Was chief of Paramount's French film unit

Christian Ferry, formerly president of Les Films Marianne, the French film production subsid of Paramount Pictures, died in Paris on April 21 of pancreatic cancer. He was 80.

Under his leadership, Marianne produced many notable, commercial and award-winning films in France by such directors as Louis Malle, Costa-Gavras, Bertrand Blier and Claude Sautet.

During a career spanning five decades, Ferry spent some time working in the U.S., exec producing the 1976 film version of “King Kong,” starring Jessica Lange and Jeff Bridges, and 1985’s “Red Sonja,” with Arnold Schwarzenegger.

Ferry entered France’s Ecole Normal Superieure, the university attended by Jean-Paul Sartre and Louis Pasteur, but left to start working in the movies, spurred by his mother, French film publicist Odette Ferry. During his career in film production he was an actor, transportation coordinator, location manager, production manager, assistant director, producer and studio exec.

Initially he was an actor, appearing in Yves Allegret’s “Une si jolie petite plage” (“Such a Pretty Beach”) and H.G. Cluzot’s “Manon.” He was transportation coordinator on several pics including Howard Hawks’ “Land of the Pharaohs” and Robert Pirosh’s “Valley of the Kings.” He was first a.d. on Billy Wilder’s “Irma La Douce,” location manager on Wilder’s “Love in the Afternoon” and on Stanley Donen’s “The Nun’s Story” and production supervisor on Donen’s “Two for the Road.”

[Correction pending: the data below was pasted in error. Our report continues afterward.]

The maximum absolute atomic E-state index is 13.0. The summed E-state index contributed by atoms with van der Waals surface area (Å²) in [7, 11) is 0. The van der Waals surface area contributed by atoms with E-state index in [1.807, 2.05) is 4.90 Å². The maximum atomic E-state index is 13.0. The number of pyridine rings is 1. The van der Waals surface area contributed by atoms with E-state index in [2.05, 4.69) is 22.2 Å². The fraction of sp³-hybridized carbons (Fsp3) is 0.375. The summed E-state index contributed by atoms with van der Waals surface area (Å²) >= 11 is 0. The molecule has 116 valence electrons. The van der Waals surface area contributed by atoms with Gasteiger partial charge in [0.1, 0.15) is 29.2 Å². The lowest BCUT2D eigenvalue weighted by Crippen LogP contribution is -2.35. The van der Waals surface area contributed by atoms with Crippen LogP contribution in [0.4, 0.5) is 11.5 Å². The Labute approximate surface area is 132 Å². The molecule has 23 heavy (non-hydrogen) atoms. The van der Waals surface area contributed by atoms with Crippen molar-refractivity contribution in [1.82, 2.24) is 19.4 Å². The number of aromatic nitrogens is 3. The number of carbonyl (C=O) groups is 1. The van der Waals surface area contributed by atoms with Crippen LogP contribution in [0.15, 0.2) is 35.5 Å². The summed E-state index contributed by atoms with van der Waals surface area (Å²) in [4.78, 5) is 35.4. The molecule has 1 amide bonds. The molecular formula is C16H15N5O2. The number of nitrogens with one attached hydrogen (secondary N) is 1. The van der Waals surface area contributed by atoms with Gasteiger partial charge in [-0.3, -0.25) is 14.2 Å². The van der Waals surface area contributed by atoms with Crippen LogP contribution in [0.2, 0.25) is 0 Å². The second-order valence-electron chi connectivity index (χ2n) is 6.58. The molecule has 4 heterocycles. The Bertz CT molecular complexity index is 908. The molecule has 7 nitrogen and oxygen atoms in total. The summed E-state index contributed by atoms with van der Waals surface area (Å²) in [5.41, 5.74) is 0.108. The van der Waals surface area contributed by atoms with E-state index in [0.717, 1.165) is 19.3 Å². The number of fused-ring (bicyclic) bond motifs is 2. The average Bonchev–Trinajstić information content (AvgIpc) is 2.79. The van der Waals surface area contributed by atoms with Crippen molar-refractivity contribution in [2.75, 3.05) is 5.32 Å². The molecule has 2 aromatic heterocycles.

In the early 1960s, Darryl F. Zanuck hired Ferry as the production manager on such films as “Crack in the Mirror,” “The Big Gamble” and “The Longest Day.” Zanuck personally involved him in 20th Century Fox’s “Cleopatra” and selected Ferry to produce “The Blue Max,” starring James Mason, George Peppard and Ursula Andress, as well as “Rapture,” starring Dean Stockwell. In 1969 Ferry produced Philippe de Broca’s “Give Her the Moon” (“Les Caprices de Marie”) for United Artists.

In 1970, Charles Bluhdorn, chairman of Gulf+Western, the owner of Paramount Pictures, established Les Films Marianne and appointed Ferry as head of production. Under Ferry such films as “Murmur of the Heart” (“Souffle au coeur”) and “Lacombe Lucien,” both directed by Malle; “Cesar and Rosalie,” directed by Sautet; “Going Places” (“Les Valseuses”), directed by Blier; “The Confession,” from Costa-Gavras; “Life Size” (“Le Poupee”), directed by Luis Garcia Berlanga; and “Borsalino,” directed by Jacques Deray, were produced by Marianne.

Ferry oversaw development of the screenplay for Bernard Bertolucci’s “The Last Tango in Paris,” ultimately made at United Artists.

In the 1970s, Ferry moved to the U.S. and worked directly for Charles Bluhdorn at Gulf+Western as special adviser to the chairman.

Marin Karmitz, founder and CEO of France’s MK2, credited Ferry with bringing Malle’s “Au revoir les enfants” to his company. Ferry was a production consultant on the film.

Ferry is survived by his wife, Basha; son Michel, a filmmaker; daughter Emannuelle; and two grandchildren.

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